In examining the male names chosen by the family of Llewelyn Aurdorchog, we find a son called Ithel Hen and another called Ednowain.  The eldest son, Llewelyn Fychan, named his first son Ithel who became better known as Ithel Felyn.  It would not be merely a wild guess to suspect Ithel of Bryn might be a brother of Llewelyn Aurdorchog.  They were born perhaps 2/5 years apart, both married daughters of Cynfyn, one and perhaps both served at the court of King Gruffudd and both surely were "foster" brothers of that king. And both might have also been his first cousins.
          Our search also considered what families might have owned land in the vicinity of Rhuddlan and Bryn.  One version of the Brut y Tywysygion[10] mentions, under date of 890, that Anarawd ap Rhodri Mawr had invited certain "Men of the North" to expel the Saxons who had taken over lands in north Wales, including Tegeingl; if successful, those men could claim the land for themselves. [11] In the 11th century, we trace all the known families north of the river Dee and east of the Clwyd to two patriarchs:  Lles Llyddog ap Ceido and Cynddelw Gam ap Elgudy.  While ancestors of both those men were once Men of the North, by the time of Anarawd's invitation (probably nearer 900 than 890) both those families are thought to have relocated to the area between the Wye and Severn rivers in south Powys.  The 11th century descendants of Lles Llyddog include Cynfyn ap Gwerystan, Ednowain Bendew and (we think) Edwin of Tegeingl.  Cynddelw Gam's only know male descendant was Coel ap Gweirydd, the father of Llewelyn Aurdorchog.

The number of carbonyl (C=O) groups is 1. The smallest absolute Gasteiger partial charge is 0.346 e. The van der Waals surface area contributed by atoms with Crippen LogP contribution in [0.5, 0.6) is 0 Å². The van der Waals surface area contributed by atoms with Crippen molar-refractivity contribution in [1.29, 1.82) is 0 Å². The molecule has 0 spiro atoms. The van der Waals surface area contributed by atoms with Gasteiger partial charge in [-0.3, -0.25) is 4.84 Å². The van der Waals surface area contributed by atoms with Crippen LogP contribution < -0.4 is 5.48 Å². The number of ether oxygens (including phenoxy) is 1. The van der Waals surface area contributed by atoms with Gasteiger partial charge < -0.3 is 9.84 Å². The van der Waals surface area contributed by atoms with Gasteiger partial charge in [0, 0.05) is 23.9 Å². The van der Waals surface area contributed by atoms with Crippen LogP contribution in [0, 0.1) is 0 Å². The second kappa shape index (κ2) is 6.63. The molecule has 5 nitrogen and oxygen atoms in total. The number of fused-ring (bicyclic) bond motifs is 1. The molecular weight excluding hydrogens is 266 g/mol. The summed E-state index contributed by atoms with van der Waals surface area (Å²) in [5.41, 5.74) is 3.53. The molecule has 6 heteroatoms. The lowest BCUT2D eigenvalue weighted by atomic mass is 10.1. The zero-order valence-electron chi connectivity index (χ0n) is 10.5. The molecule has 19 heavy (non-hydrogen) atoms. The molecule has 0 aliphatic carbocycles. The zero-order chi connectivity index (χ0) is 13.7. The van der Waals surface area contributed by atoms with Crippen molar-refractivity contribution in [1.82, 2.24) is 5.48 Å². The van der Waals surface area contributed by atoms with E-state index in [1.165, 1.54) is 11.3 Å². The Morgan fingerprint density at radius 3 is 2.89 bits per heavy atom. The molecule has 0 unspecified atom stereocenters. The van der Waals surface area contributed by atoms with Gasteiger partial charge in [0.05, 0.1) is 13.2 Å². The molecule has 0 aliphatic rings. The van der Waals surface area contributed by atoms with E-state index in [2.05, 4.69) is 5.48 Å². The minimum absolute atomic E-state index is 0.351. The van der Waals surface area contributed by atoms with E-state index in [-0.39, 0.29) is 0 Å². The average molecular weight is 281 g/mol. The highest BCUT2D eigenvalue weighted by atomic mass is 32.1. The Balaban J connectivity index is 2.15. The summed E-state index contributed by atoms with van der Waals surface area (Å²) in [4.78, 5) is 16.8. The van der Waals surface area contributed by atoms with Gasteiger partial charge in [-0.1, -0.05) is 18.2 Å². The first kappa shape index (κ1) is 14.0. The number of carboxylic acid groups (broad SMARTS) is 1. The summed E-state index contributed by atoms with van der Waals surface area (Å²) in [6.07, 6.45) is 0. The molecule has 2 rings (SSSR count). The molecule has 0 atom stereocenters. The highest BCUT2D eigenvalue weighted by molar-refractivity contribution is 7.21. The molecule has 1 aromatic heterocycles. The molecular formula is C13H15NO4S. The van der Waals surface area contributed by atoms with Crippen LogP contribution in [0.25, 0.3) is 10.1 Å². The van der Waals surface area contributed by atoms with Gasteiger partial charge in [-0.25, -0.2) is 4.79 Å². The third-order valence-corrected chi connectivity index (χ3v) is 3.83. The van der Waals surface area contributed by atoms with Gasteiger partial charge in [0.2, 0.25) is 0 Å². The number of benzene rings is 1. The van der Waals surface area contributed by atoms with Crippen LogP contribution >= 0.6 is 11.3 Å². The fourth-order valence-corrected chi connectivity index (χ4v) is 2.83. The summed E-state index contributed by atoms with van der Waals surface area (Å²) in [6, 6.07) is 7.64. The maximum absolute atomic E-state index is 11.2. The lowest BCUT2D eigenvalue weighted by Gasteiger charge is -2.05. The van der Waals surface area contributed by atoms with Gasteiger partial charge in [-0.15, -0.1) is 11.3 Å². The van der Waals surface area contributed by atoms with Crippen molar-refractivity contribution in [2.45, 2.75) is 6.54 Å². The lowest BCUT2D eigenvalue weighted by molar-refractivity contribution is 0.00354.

Cynfyn is called Lord of Cibwr by medieval genealogists[12] who misidentify it as the commote of that name in Senghennydd, Glamorgan.  His family never had any connection to that area; his home was probably Cwybr in the commote of Rhuddlan in Tegeingl.  Ednowain Bendew was seated in the parish of Cilcain, commote of Coleshill in Tegeingl, while Edwin held land in the parishes of Caerwys and Ysgeifiog, commote of Rhuddlan in Tegeingl. 
         We aren't told where Llewelyn Aurdorchog's patrimony was located, only that he was called Lord of Ial.  Most scholars think the commote of Ial had long been the property of the Royal Family of Powys; it is there where Cyngyn ap Cadell erected the Pillar of Eliseg in the ninth century.  Normally, when a Welsh king granted land to a man who served him with honor, it was escheat or forfeited land which had been acquired by the king or his family.  Grants made of land which was a part of the king's patrimony were normally limited to his top court officials; thus we would contend Llewelyn Aurdorchog only received Ial after his services to Gruffudd ap Llewelyn.  It is entirely possible his father's land was actually Bryn and that Ithel received it as his gavelkind[13] since his putative brother Llewelyn now had an entire commote. And also possible that Ithel was granted the non-dynastic land in Pennant Melangell parish for his services in a lesser office. One suspects that Gwrgeneu, grandson of Ithel, actually resided on the latter land since his eldest daughter married a man of Pennant Melangell; as co-heiress, she carried those lands to her husband and son.
          A positive identification of Ithel of Bryn must await evidence not now seen, but the scant data currently available is at least not inconsistent with his having been a younger son of Coel ap Gweirydd.

[1] HLG 2b; Dwnn ii,16
[2] Peniarth Ms 139; Journal of National Library of Wales, vol xii, pp 117 & 138
[3] HLG 2c; Dwnn ii, 16
[4] HLG 2d; Archaeologia Cambrensis, 1873, pp 305
[5] HLG 2e
[6] HLG 2b
[7] Domesday Book for Cheshire, pp FT 1,1  There were other lands called Bryn in and near Wales, but only one in Powys.  Several writers, including Peter Bartrum, mistake the Bryn held by Ithel with Bryn in Llanyblodwel, Salop (Shropshire).
[8] Sources are listed in Siddon's "The Development of Welsh Heraldry", pp 50
[9] Refer to our paper "Generational Gaps and the Welsh Laws" at the link below:
[10] Myvyrian Archaiology of Wales, pp 688
[11] Refer to our paper on this event at the link below:
[12] History of Powys Fadog, vol 1, pp 68
[13] Under the law of gavelkind, the youngest son was entitled to the residence of his father irrespective of how the remainder of the father's lands were divided with his brothers